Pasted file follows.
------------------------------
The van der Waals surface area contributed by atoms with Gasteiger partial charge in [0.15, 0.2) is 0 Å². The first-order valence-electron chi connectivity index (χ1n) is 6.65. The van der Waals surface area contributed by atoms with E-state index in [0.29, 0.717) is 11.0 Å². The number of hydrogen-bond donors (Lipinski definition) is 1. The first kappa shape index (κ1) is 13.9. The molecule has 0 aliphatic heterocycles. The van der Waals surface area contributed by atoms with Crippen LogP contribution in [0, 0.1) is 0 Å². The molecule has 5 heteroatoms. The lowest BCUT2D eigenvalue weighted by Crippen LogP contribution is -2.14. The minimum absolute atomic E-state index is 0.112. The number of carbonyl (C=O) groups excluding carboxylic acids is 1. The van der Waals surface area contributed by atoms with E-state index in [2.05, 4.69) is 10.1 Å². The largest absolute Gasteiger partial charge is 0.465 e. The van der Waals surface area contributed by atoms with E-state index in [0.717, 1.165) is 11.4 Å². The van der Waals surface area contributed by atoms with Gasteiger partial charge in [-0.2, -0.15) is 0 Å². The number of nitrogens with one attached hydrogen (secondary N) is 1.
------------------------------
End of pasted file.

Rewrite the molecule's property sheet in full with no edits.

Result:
The van der Waals surface area contributed by atoms with Gasteiger partial charge in [0.15, 0.2) is 0 Å². The first-order valence-electron chi connectivity index (χ1n) is 6.65. The van der Waals surface area contributed by atoms with E-state index in [0.29, 0.717) is 11.0 Å². The number of hydrogen-bond donors (Lipinski definition) is 1. The first kappa shape index (κ1) is 13.9. The molecule has 0 aliphatic heterocycles. The van der Waals surface area contributed by atoms with Crippen LogP contribution in [0, 0.1) is 0 Å². The molecule has 5 heteroatoms. The lowest BCUT2D eigenvalue weighted by Crippen LogP contribution is -2.14. The minimum absolute atomic E-state index is 0.112. The number of carbonyl (C=O) groups excluding carboxylic acids is 1. The van der Waals surface area contributed by atoms with E-state index in [2.05, 4.69) is 10.1 Å². The largest absolute Gasteiger partial charge is 0.465 e. The van der Waals surface area contributed by atoms with E-state index in [0.717, 1.165) is 11.4 Å². The van der Waals surface area contributed by atoms with Gasteiger partial charge in [-0.2, -0.15) is 0 Å². The number of nitrogens with one attached hydrogen (secondary N) is 1.